He achieved many International landmarks whilst playing for his country. He became the first player ever to score at least three goals in each of three World Cups. He has now been joined by Ronaldo of Brazil in that elite group. However, Klinsmann still remains second all time in World Cup goals scored by a German with 11, and only Gerd Muller has scored more. He is joint fifth in the overall rankings, in which Ronaldo tops with fifteen goals.

Klinsmann played in three European Championships, reached the final in 1992, and went one better when he won a winners medal in Euro ‘96 in England. He also played in three World Cups in the 90s. He achieved the ultimate prize when the West German side won the World Cup in 1990, in which he scored three goals. His greatest performance at a World Cup came in USA for the 1994 World Cup, where he scored five goals. Klinsmann also has a bronze Olympic medal to his name, and has scored eight goals to go with his fourteen Olympic caps for his country.

Coaching Career

Klinsmann’s first job outside his professional playing career was with a sports marketing consultancy based in the United States, where he became vice-president. He was heavily involved in Major League Soccer as part of the Los Angeles Galaxy team. He then returned to Germany in 2004 to take charge of the national team, and succeeded former team mate and strike partner Rudi Völler.

Klinsmann’s first and only task as manager of the Germany team was to bring success in a World Cup which they hosted in 2006. Klinsmann brought a much-needed freshness to the International set-up and placed huge emphasis on youth in his squads. Players were no longer picked because of who they were, but instead on current form and merit. The clearest example of this was when Klinsmann dropped Oliver Kahn, and made Jens Lehmann the new number one goalkeeper after his excellent season with Arsenal.

Klinsmann’s arrival as manager of the national team was not greeted with too much praise from the German public or press. In the build up to the World Cup, his German team were humiliated by Italy, losing 4-1. Klinsmann also commuted to Germany from the United States, something which was very much frowned upon by the German public.

However, Germany’s performance under Klinsmann in the 2006 World Cup hushed his critics. Germany won all three group stage games against Costa Rica, Poland and Ecuador with ease. Then, a 2-0 victory against Sweden in the first knockout stage set up a mouth watering tie against much favoured Argentina in the quarter finals.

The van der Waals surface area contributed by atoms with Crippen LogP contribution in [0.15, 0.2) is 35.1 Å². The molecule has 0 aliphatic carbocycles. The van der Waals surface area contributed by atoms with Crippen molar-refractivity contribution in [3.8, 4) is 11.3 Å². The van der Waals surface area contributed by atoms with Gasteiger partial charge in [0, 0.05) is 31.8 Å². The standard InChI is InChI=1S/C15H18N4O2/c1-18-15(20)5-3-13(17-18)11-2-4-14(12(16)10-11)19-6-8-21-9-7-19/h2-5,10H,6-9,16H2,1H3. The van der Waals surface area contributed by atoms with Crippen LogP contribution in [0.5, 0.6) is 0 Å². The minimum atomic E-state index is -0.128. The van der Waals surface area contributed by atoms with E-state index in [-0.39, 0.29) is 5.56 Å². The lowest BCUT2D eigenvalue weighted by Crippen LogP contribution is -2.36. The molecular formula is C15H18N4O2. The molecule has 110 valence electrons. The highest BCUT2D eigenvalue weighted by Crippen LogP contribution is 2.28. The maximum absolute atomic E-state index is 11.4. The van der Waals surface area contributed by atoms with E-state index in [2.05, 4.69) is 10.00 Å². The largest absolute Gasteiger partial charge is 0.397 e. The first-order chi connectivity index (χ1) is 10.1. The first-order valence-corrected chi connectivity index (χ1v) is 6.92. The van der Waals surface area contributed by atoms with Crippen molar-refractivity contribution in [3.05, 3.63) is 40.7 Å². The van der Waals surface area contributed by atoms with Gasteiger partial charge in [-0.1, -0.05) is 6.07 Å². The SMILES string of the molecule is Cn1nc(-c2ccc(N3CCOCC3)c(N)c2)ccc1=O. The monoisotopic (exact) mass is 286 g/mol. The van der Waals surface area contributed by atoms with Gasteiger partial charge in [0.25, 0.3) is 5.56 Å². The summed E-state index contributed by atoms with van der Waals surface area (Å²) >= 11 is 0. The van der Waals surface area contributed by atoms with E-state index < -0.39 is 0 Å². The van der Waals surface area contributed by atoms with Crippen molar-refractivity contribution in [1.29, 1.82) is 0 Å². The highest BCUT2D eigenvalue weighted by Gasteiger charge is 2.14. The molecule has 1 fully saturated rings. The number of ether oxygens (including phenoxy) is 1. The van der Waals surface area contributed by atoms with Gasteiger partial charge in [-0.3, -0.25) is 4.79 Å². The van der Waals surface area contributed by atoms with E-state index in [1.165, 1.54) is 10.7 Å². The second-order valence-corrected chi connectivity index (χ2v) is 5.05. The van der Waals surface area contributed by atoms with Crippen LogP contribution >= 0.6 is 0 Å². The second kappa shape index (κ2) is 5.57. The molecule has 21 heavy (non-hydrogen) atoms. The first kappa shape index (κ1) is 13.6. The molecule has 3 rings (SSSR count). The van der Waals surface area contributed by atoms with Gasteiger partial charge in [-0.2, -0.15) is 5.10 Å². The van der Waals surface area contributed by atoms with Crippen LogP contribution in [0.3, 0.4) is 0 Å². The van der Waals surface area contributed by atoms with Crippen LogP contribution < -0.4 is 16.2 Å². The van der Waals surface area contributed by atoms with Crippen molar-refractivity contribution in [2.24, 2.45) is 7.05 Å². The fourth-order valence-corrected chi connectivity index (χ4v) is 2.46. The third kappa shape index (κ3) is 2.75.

After an equalising goal from striker Miroslav Klose, the match went to penalties. Germany won 4-2 with help from Lehmann and his infamous note, which contained information on all the Argentinian spot-kickers. The nation was now behind Klinsmann but Germany’s heroics sadly ended there, as they crashed out of the competition after losing 2-0 in extra time to eventual winners Italy. They did, however, defeat Portugal 3-1 in the third and fourth playoff match. After this victory, there was a huge parade in Berlin where Klinsmann and his young squad were treated to an emphatic reaction from the public. Even Franz Beckenbauer, a previous critic of Klinsmann, announced that he wanted to keep Klinsmann as the coach. The new attacking style of play that Klinsmann created was now accepted by the German public, as they felt that national pride had been restored. To cap it all off, Klinsmann was even referred to as “Kaiser”, meaning “emperor”, a word which is normally set aside for German footballing greats such as Beckenbauer.

Despite all the support, Klinsmann stepped down as coach because of family reasons.

Where next for the Golden Bomber?

Jürgen Klinsmann has now proved himself as both a player, and as a manager. The future for the German can only be a bright one. Whenever a top managerial vacancy arises, he seems to be one of the first names to be put into the hat. Where his next destination is, only he knows. But, whatever his choice, it will most likely be the right one for him and his team.

Individual Honours

  • FWA Footballer of the Year: 1995
  • German Footballer of the Year: 1994, 1988

Player Statistics

Senior Club and National Team Statistics
PeriodTeamAppearances (Goals)
1981-1984Stuttgarter Kickers61 (22)
1984-1989VfB Stuttgart156 (79)
1989-1992Internazionale123 (40)
1992-1994A.S. Monaco65 (29)
1994-1995Tottenham Hotspur41 (21)
1995-1997Bayern Munich65 (31)
1997-1998Sampdoria8 (2)
1997-1998Tottenham Hotspur (on loan)15 (9)
2003Orange County Blue Star8 (5)
1987-1998Germany108 (47)